The stock market crash of 1929 was followed by a severe economic depression in the 1930s. Fashion during this period was more of an escape from the troubles of daily lives. For women and men, Hollywood became a symbol of a carefree and glamorous life. In no way did fashion reflect real life during those times.
Then came the Second World War, which began in 1939. As a result, fashion took a new turn.
As most of the men were serving in uniforms, men’s fashion stopped progressing until the end of the war. Women’s fashion included man-tailored dresses, hats, and coats. Through fashion, they tried to support the war efforts. During the war, a woman took care of the home front and did the work previously done by men. Jobs that men held earlier were taken up by women.
So, the clothes worn during those times were a reflection of the circumstances where limited materials were available. This continued even after the end of the Second World War. Only at the end of the 1940s did women return to the ultra-feminine silhouette. Men also took it easy and adopted a more relaxed fit.
Fashion before the Second World War
Before the beginning of the Second World War, Paris was considered the epicentre of fashion. All the new styles originated in the French capital and the unknown American designers copied their looks. This was done for their clients as well as for stores.
Despite the economic depression, the 1930s was a period of glamour. Most of the Hollywood stars wore long, draping, and flowing gowns of silk, velvet, satin or crepe. The day suit was brought into fashion by Coco Chanel with a long skirt and fitted jacket. Fur was in great demand as it was considered a luxury item.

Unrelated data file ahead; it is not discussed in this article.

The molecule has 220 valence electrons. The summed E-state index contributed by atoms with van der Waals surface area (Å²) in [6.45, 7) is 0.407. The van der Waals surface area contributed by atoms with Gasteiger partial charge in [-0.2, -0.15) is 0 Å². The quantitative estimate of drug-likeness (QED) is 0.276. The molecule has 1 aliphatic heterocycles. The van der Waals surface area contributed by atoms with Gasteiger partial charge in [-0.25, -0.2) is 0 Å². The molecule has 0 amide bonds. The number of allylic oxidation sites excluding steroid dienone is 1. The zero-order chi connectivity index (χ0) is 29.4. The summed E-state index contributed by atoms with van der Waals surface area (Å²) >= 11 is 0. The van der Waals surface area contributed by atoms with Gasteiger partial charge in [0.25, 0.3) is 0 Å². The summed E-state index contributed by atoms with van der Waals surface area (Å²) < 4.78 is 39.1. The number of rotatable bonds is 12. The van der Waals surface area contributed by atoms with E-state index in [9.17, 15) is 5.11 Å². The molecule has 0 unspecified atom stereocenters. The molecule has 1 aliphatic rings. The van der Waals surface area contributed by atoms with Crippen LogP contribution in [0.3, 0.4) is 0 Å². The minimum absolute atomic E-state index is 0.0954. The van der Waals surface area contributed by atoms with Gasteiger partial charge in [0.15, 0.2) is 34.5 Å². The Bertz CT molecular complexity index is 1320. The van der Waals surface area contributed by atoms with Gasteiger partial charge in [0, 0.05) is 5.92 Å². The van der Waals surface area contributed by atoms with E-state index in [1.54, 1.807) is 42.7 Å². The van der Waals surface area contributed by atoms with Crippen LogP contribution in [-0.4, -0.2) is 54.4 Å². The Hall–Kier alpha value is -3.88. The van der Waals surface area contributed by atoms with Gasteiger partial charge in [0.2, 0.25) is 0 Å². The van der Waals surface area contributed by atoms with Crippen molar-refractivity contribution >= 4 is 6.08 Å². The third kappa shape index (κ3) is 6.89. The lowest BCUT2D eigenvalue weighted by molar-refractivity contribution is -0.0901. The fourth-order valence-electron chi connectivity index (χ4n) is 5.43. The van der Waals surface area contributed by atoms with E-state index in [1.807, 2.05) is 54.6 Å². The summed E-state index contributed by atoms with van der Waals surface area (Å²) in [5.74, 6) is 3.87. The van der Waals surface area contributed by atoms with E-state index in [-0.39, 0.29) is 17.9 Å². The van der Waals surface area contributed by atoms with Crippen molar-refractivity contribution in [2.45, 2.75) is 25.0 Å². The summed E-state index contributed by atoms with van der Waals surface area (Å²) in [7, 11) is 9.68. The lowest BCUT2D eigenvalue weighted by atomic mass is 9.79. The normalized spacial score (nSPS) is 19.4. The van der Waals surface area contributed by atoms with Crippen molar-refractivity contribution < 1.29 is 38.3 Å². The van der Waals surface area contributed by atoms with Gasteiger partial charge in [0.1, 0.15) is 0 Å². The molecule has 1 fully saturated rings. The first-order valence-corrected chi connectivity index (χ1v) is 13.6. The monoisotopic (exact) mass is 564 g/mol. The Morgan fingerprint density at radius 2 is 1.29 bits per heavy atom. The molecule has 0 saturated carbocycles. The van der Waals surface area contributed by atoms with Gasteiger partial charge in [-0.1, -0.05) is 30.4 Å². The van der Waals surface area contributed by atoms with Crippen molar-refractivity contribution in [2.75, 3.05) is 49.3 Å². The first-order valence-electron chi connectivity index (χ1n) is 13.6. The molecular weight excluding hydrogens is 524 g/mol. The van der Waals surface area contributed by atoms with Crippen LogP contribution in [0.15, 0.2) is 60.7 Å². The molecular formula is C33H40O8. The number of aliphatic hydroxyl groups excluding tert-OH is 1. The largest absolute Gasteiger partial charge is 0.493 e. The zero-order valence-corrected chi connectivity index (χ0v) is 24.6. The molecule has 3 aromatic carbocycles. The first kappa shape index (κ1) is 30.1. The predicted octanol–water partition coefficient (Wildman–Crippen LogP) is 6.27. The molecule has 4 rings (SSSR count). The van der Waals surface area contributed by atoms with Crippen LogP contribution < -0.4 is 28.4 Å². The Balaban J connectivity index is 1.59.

In 1940, many designers had to shut down their fashion houses after Germany took over Paris. Some even escaped from France. The rest of the world had to come up with their own styles as a result. During this period, the focus was on New York. It created a look that was influenced largely by the war being fought at distant places.
The use of new materials in clothing
Owing to the widespread war, the materials generally used for clothing became scarce. Coats and uniforms for the soldiers were made using wool. Their boots were made of leather. Silks used to make stockings and undergarments were now used for making waterproof maps and parachutes.
New materials had to be used for civilian clothing. DuPont introduced Nylon in 1938, which was a great replacement for silk. Gradually, it began to be used for the war as it served the same purpose as silk. American cotton became a preferred option for casual fabric. When the wool blends were introduced, they saved plenty of wool to be used for military purposes.
Around this time, synthetic fabric rayon was widely popular. Its thicker version was used for suits and coats instead of wool. Day dresses were made using the softer and silkier version. Shirts and jackets became plain and practical, while skirts were shorter and tighter.